Would a casual workwear policy help with IT recruitment? That’s what banking giant Goldman Sachs is hoping after it relaxed its strict dress code.
The firm’s chief information officer told technology and engineering staff that departments could now adopt a permanent casual dress code. However, the company still requires employees to wear smarter clothes when appropriate, for example, for client meetings. Goldman Sachs was first established 148 years- ago and hopes that the move to adopt a casual dress code will make it more attractive to a more diverse pool of talent.
Changing attitudes to workwear
Goldman Sachs is not the first banking giant to change its dress code. Last year JP Morgan adopted a casual dress policy across the business; it said that it no longer felt it was appropriate to enforce the conventional suit and tie look among employees.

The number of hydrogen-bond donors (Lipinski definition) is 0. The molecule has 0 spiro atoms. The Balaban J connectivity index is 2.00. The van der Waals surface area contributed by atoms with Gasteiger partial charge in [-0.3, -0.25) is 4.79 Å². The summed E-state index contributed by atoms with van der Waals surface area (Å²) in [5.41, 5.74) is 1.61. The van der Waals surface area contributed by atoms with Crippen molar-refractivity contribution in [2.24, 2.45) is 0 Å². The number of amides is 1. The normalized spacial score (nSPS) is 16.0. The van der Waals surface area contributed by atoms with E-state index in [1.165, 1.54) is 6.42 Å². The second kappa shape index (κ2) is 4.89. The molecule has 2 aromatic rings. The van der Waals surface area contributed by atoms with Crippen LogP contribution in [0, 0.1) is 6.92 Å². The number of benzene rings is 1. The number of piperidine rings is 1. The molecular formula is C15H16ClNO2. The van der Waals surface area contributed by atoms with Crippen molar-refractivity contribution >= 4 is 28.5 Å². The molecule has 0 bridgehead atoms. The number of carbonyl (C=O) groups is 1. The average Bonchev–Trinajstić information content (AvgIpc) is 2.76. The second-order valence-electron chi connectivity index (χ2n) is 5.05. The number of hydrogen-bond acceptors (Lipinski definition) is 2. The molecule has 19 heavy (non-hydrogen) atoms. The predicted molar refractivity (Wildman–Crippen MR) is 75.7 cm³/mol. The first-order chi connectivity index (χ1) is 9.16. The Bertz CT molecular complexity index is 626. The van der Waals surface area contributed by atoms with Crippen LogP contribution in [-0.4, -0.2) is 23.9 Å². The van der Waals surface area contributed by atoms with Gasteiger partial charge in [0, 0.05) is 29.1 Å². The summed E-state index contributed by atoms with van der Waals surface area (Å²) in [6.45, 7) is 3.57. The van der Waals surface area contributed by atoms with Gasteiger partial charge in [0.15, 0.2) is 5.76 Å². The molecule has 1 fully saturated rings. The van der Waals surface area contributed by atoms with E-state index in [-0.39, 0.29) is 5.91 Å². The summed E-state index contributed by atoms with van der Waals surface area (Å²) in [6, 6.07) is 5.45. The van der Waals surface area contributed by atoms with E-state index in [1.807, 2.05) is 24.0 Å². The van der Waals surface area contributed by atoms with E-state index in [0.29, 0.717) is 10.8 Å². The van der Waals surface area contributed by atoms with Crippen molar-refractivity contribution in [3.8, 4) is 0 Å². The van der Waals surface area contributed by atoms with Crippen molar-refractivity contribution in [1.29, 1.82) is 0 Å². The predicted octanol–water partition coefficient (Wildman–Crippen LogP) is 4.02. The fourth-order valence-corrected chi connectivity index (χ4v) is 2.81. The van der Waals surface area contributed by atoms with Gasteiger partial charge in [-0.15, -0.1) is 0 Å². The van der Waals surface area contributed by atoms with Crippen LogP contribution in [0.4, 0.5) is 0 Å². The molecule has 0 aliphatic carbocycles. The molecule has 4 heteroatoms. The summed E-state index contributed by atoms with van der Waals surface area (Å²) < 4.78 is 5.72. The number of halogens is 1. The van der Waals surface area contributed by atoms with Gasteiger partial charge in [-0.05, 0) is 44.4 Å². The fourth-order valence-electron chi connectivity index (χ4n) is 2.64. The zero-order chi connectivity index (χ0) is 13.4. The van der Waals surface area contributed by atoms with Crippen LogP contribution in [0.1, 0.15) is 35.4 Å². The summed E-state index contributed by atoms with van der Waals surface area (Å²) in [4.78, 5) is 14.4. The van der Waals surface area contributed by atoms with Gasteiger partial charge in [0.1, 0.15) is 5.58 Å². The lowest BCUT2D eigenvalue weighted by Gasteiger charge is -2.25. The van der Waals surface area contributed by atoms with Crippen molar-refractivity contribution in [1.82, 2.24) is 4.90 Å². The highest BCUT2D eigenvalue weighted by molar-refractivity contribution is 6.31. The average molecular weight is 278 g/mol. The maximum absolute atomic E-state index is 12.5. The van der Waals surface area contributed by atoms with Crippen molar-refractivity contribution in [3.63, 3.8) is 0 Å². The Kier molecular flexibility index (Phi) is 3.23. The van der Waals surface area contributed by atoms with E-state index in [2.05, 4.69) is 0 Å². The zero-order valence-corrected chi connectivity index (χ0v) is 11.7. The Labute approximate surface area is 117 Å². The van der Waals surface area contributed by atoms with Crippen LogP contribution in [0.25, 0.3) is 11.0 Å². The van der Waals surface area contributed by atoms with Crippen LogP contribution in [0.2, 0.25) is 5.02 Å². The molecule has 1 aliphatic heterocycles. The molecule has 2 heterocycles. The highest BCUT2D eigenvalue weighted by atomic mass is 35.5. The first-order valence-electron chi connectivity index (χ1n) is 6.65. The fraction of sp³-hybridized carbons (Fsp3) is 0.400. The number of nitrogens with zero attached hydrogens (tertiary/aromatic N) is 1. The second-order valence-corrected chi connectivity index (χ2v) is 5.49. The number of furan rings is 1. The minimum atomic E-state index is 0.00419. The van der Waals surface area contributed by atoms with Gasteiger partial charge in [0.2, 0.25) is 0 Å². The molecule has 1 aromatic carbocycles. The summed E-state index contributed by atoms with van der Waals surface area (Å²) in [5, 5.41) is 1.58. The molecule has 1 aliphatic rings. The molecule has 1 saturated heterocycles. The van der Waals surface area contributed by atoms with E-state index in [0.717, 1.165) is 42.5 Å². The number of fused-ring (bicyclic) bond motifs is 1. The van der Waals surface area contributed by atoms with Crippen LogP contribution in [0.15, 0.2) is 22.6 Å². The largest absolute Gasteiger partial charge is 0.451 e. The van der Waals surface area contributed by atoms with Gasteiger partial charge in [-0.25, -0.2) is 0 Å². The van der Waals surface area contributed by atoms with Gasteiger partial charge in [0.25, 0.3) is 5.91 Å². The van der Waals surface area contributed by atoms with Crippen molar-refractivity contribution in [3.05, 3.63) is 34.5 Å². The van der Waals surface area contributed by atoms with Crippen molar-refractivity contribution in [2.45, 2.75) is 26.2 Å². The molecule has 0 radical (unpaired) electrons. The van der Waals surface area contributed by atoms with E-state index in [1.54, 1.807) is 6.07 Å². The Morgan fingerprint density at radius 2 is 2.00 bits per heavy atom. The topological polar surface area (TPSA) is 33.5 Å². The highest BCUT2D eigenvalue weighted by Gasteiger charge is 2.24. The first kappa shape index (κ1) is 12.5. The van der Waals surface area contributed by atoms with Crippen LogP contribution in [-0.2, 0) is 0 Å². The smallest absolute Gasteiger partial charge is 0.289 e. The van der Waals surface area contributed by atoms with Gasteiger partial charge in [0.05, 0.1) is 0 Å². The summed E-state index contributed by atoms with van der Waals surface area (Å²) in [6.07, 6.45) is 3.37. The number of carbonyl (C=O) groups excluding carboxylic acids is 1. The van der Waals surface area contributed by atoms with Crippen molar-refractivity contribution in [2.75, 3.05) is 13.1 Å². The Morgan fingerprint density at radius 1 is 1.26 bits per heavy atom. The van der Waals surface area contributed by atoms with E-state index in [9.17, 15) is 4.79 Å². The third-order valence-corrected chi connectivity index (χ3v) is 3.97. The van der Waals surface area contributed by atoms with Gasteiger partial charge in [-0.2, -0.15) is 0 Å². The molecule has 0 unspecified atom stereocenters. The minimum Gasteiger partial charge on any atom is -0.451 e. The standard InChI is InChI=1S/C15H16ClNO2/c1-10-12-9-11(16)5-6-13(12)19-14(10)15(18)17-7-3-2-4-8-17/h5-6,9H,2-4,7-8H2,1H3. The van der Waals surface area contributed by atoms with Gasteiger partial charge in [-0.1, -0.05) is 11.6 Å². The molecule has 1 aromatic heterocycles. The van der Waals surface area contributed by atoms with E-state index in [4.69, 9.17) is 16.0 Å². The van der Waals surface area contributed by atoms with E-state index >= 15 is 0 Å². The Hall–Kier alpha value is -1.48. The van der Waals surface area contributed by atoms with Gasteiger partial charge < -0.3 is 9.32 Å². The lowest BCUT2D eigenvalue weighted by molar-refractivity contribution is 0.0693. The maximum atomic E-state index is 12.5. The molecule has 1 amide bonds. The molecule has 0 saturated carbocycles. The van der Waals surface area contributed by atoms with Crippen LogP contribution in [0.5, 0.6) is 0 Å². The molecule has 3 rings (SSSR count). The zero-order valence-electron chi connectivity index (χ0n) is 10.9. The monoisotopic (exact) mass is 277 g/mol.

For a long time, the technology sector has taken a more relaxed approach to its workwear and strict dress codes have become outdated. Many employers have turned their attention to showcasing their modern credentials when recruiting a new generation of workers.
Dress codes do need careful consideration to ensure that there is no direct or indirect discrimination. If you are concerned about your company’s dress code and would like some HR advice, call 0844 324 5840.